This paper investigates the role of a funding liquidity constraint in the forward premium anomaly by developing a two-sector, two-agent dynamic stochastic general equilibrium (DSGE) model. We show that international consumption risks are not perfectly shared owing to the presence of a funding constraint and various discount factors. We explicitly specify a risk premium term and measure it in response to negative productivity shocks, policy shocks, and exchange rate shocks. The results indicate that these shocks, especially the policy shocks, widen the uncovered interest parity deviations to a great extent. Our research is compatible with the empirical evidence that funding illiquidity led to a significant uncovered interest parity violation during the 2008–2009 financial crisis.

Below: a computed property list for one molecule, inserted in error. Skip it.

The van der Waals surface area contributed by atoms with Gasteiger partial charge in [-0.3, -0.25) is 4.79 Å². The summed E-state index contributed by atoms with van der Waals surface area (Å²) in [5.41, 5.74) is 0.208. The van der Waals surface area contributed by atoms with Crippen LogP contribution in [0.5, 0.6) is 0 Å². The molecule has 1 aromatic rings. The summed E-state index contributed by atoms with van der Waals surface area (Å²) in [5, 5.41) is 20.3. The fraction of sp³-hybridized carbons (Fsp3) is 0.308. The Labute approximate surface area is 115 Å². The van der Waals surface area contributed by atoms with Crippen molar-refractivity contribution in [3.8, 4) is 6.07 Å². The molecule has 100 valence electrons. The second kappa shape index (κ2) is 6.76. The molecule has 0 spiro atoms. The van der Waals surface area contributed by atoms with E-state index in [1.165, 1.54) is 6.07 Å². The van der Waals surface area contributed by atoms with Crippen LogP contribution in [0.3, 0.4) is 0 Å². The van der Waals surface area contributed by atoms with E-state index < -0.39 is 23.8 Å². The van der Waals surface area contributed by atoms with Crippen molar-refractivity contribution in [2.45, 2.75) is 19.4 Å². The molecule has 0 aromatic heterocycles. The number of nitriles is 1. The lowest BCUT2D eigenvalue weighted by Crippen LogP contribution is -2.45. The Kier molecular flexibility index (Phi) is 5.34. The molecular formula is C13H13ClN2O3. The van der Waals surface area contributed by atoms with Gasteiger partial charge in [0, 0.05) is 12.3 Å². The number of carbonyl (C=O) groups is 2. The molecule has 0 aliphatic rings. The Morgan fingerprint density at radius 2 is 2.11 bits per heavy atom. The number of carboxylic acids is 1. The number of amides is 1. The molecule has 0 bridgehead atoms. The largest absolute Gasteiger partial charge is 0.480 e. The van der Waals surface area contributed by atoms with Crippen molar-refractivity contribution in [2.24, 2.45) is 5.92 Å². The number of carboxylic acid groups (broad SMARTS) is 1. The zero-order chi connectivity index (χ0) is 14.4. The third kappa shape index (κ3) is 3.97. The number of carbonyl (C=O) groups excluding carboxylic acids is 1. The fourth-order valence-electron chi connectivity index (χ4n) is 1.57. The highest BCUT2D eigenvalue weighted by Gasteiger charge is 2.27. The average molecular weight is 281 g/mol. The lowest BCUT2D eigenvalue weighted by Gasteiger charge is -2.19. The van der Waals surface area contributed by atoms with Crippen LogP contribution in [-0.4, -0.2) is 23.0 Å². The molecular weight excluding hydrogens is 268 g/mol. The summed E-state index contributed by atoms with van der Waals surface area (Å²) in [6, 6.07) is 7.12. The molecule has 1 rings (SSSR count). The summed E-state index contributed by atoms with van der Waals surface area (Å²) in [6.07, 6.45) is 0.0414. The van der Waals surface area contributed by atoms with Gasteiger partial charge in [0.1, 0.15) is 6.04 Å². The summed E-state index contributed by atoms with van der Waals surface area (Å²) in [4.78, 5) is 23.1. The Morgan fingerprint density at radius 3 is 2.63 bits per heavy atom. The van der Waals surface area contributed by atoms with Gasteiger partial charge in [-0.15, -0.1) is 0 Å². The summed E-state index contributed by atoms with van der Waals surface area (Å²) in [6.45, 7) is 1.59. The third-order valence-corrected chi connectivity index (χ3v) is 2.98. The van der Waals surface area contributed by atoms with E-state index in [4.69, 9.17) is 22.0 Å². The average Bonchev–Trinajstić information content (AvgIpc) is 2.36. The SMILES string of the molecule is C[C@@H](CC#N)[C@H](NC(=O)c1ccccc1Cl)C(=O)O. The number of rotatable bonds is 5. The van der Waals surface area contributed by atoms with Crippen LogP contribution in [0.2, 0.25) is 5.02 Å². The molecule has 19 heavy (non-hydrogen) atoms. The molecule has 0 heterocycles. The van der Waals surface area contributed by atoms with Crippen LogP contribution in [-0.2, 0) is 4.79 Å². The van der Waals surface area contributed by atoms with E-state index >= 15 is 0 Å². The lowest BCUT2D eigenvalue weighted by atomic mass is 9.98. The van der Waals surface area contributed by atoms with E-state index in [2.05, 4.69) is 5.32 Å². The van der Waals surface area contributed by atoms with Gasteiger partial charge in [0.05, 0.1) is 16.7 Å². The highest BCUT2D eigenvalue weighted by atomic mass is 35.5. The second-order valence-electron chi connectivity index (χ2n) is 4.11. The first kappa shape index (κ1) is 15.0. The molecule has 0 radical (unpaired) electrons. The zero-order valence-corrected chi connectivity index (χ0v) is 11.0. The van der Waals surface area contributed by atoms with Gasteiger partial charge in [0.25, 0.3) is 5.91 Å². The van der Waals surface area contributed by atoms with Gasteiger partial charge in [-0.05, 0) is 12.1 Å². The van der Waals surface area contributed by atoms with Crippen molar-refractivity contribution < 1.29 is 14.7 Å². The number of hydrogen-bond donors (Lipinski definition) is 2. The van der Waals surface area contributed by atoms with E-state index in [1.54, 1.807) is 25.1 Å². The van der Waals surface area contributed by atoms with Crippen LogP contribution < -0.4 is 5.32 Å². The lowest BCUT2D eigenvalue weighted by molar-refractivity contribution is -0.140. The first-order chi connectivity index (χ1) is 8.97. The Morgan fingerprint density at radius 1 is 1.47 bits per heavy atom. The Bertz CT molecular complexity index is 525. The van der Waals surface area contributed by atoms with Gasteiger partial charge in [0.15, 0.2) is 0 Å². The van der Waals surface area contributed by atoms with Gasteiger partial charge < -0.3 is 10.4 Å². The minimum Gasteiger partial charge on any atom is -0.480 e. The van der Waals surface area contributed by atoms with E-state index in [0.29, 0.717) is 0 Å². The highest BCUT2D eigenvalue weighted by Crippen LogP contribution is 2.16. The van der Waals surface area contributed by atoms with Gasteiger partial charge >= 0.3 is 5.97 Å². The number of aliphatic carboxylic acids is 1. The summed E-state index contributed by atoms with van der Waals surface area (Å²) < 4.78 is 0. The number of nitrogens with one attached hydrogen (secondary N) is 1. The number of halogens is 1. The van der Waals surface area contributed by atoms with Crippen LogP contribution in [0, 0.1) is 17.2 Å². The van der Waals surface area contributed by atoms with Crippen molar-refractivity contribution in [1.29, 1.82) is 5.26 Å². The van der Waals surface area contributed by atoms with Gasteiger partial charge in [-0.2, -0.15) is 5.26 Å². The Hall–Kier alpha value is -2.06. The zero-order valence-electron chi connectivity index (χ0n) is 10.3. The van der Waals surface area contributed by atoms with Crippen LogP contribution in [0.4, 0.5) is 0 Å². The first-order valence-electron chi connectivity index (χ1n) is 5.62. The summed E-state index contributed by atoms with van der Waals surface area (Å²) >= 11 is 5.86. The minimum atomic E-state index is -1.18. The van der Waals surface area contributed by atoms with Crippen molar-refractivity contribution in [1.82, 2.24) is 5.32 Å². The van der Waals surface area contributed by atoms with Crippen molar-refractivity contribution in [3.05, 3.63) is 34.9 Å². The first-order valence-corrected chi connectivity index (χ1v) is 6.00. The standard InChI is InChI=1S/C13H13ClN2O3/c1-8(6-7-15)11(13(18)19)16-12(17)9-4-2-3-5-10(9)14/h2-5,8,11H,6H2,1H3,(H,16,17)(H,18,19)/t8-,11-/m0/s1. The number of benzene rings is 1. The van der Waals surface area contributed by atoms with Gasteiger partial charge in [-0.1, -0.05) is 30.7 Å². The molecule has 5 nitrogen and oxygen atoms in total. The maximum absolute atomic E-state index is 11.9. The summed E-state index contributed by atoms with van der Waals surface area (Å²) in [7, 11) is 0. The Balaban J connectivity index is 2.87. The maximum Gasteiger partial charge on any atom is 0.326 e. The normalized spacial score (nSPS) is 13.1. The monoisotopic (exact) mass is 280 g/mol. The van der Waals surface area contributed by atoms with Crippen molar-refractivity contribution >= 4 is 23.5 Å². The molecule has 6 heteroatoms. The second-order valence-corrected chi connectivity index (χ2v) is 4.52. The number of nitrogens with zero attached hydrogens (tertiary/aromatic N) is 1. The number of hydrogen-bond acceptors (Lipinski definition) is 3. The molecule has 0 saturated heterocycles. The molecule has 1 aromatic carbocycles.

International Review of Economics and Finance, Vol.39, pp.76-89